Lincoln Project’s Steve Schmidt: Jan. 6 Riot ‘Profoundly More Dangerous’ Than 9/11 Attacks, ‘Likely To Kill A Lot More Americans’

[Screenshot/Youtube/CNN---Brent Stirton/Getty Images]

Nicole Silverio Media Reporter
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Lincoln Project co-founder Steve Schmidt said Wednesday that the Jan. 6 Capitol riot is a “profoundly more dangerous” event for the future of the U.S. and is likely to cause more deaths than the 9/11 terrorist attacks, footage showed.

“The 1/6 [Jan.6] attack for the future of the country is a profoundly more dangerous event than the 9/11 attacks. And in the end, the 1/6 attacks are likely to kill a lot more Americans than were killed in the 9/11 attacks which will include the casualties of the wars that lasted twenty years following it,” Schmidt said.

Schmidt made the comments at the Lincoln Project’s virtual July 7 town hall to discuss the organization’s mission to “defend democracy in 2022” and how voters can contribute, according to their site.

The Lincoln Project co-founder’s remarks followed MSNBC political analyst Matthew Dowd’s Wednesday remarks that the Capitol riot is “worse than 9/11” because it has divided America.

“To me, though there was less loss of life on Jan. 6-Jan.6 was worse than 9/11 because it’s continued to rip our country apart and give permission for people to pursue autocratic means,” Dowd told MSNBC’s Joy Reid.

Five people died in relation to the Capitol riot. Three suffered health emergencies, including Capitol Police Officer Brian Sicknick, who had a stroke. Two others — Rosanne Boyland, crushed to death and Ashli Babbitt, shot and killed by Capitol Police — died as a result of trauma sustained during the riot.

Supporters of former President Donald Trump stormed the U.S. Capitol building in an attempt to halt Congress from the Electoral College certification.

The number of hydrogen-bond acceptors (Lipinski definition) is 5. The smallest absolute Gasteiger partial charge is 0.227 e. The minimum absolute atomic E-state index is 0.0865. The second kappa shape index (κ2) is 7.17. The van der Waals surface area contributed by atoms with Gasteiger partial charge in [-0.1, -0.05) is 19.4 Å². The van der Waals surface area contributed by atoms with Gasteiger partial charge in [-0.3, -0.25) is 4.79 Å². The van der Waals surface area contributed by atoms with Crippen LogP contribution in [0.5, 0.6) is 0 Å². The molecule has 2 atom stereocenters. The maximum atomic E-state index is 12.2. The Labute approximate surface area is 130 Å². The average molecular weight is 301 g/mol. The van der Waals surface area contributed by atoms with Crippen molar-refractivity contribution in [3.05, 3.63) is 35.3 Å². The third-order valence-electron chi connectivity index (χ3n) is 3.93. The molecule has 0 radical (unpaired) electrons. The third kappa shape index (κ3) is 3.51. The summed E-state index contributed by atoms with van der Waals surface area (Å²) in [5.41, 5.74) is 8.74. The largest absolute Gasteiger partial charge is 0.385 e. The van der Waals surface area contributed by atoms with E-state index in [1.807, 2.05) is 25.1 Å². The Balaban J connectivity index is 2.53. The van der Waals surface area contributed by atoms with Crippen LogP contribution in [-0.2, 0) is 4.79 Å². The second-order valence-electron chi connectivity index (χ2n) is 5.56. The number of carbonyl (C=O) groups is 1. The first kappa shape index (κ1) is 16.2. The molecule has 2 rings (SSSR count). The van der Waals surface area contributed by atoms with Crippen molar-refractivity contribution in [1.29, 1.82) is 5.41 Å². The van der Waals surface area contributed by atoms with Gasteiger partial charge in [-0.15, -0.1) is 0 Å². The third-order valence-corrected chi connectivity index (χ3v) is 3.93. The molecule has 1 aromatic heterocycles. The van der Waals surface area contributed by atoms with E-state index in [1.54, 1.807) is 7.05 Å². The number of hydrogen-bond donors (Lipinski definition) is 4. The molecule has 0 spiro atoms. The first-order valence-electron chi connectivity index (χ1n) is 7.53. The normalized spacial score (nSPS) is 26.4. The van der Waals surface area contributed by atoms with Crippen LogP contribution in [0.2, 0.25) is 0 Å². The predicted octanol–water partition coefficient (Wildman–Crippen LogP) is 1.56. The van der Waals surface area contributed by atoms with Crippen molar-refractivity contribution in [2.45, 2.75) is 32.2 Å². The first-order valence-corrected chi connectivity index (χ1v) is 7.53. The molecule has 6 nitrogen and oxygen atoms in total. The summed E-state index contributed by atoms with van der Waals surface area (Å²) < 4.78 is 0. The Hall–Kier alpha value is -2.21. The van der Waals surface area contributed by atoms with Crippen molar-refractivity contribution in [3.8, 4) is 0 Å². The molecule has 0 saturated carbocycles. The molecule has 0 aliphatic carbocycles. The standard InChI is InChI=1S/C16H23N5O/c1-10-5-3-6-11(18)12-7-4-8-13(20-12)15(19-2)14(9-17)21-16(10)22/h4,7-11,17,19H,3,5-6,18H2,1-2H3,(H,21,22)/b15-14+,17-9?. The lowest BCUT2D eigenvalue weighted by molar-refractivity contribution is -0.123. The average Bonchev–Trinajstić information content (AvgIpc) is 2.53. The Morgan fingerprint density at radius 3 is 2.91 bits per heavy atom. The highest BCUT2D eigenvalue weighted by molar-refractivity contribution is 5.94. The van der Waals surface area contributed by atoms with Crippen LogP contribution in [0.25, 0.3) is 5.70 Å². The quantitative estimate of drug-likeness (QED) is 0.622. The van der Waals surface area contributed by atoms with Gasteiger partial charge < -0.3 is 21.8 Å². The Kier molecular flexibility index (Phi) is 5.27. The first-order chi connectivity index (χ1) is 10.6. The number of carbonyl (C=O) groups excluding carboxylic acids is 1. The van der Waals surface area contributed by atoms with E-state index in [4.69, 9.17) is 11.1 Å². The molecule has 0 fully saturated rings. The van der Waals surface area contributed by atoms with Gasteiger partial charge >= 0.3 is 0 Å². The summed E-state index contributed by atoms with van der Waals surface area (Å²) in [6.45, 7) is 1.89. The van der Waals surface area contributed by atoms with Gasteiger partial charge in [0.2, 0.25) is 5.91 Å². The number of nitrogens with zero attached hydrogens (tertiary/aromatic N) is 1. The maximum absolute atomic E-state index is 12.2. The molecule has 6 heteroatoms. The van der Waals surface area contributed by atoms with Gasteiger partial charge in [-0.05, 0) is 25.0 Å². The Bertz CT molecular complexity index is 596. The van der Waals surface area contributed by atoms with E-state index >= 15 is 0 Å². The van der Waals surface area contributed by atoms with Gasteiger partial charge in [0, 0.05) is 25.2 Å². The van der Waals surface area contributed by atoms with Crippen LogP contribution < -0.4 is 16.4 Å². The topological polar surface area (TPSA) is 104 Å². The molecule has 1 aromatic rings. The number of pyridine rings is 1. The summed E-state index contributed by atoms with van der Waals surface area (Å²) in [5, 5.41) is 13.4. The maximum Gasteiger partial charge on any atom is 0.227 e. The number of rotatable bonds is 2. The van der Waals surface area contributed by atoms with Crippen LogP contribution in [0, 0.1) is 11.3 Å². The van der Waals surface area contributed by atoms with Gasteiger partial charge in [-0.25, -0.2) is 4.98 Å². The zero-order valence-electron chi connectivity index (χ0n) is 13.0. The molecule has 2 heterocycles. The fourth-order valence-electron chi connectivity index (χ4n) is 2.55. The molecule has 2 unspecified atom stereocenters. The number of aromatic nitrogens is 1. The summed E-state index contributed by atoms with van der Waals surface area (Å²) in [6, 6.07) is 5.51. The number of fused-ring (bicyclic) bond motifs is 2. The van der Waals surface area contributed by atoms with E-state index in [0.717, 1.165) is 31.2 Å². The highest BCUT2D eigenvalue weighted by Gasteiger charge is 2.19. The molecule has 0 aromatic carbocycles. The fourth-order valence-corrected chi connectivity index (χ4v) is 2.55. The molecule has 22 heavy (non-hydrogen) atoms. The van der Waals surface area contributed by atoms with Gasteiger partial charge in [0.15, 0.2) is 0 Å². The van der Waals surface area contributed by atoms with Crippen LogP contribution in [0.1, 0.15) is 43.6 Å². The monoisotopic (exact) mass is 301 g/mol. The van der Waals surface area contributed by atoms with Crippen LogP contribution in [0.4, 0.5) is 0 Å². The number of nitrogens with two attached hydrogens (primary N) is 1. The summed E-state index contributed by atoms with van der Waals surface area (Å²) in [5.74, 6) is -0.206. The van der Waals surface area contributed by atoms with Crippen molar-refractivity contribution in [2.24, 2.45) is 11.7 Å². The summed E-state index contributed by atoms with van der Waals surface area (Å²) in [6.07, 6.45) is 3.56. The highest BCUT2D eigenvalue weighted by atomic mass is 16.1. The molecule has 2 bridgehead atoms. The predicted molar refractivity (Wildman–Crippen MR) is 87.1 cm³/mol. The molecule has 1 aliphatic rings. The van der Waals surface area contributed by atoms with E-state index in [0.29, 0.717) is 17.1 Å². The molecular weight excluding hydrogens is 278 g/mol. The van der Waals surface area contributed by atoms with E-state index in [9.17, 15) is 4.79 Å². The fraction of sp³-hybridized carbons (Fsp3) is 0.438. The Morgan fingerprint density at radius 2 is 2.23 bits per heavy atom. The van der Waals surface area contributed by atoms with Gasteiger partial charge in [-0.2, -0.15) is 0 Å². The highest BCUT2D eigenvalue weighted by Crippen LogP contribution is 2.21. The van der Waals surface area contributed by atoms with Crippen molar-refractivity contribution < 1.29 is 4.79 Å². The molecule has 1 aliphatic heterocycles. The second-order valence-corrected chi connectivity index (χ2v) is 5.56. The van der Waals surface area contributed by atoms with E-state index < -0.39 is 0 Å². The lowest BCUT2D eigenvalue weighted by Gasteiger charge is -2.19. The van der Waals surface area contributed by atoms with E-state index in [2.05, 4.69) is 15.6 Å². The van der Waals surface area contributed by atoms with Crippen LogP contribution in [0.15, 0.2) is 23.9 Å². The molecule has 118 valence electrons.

The 9/11 terror attack killed 2,977 people, according to the FBI. Members of the terrorist group Al Qaeda crashed three planes — two into New York City’s World Trade Center and one into the west side of the Pentagon in Arlington, Virginia,  according to the Naval History and Heritage Command.

The U.S. military launched attacks against Al Qaeda in Afghanistan following the 9/11 attacks, The New York Times reported. The U.S. entered war against Iraq in March 2003 in an attempt to destroy the dictatorial leadership of Saddam Hussein which resulted in 4,700 U.S, and allied troop deaths, the Council on Foreign Relations (CFR) reported.

Brown University’s “Cost of War Project” reported that there are nearly 507,000 casualties between the wars in Afghanistan, Iraq and Pakistan, according to a 2018 report. The Department of Defense recorded that Operation Enduring Freedom, stationed in Afghanistan, resulted in a total of 2,218 deaths between October 7, 2001-December 31, 2014 in a July 5, 2021 report.

The Lincoln Project’s co-founder alleged that the U.S. is “on the edge” of another period of political violence. (RELATED: Steve Schmidt Says ‘No Forgiveness’ For Republicans Who Supported Election Challenges: ‘Their Shame Will Last Forever’)

“We have had periods of political violence in this country and I believe we’re on the edge of another one, tragically. We have to fight back against it at the ballot box,” he said.

Democratic Mississippi Rep. Bennie Thompson and Republican New York Rep. John Katko, two top lawmakers in the House Homeland Security Committee, reached an agreement on a 9/11 style commission intended to investigate the Jan. 6 riot in May. White House Press Secretary Jen Psaki said at a Feb. 16 press conference that President Joe Biden would support the commission.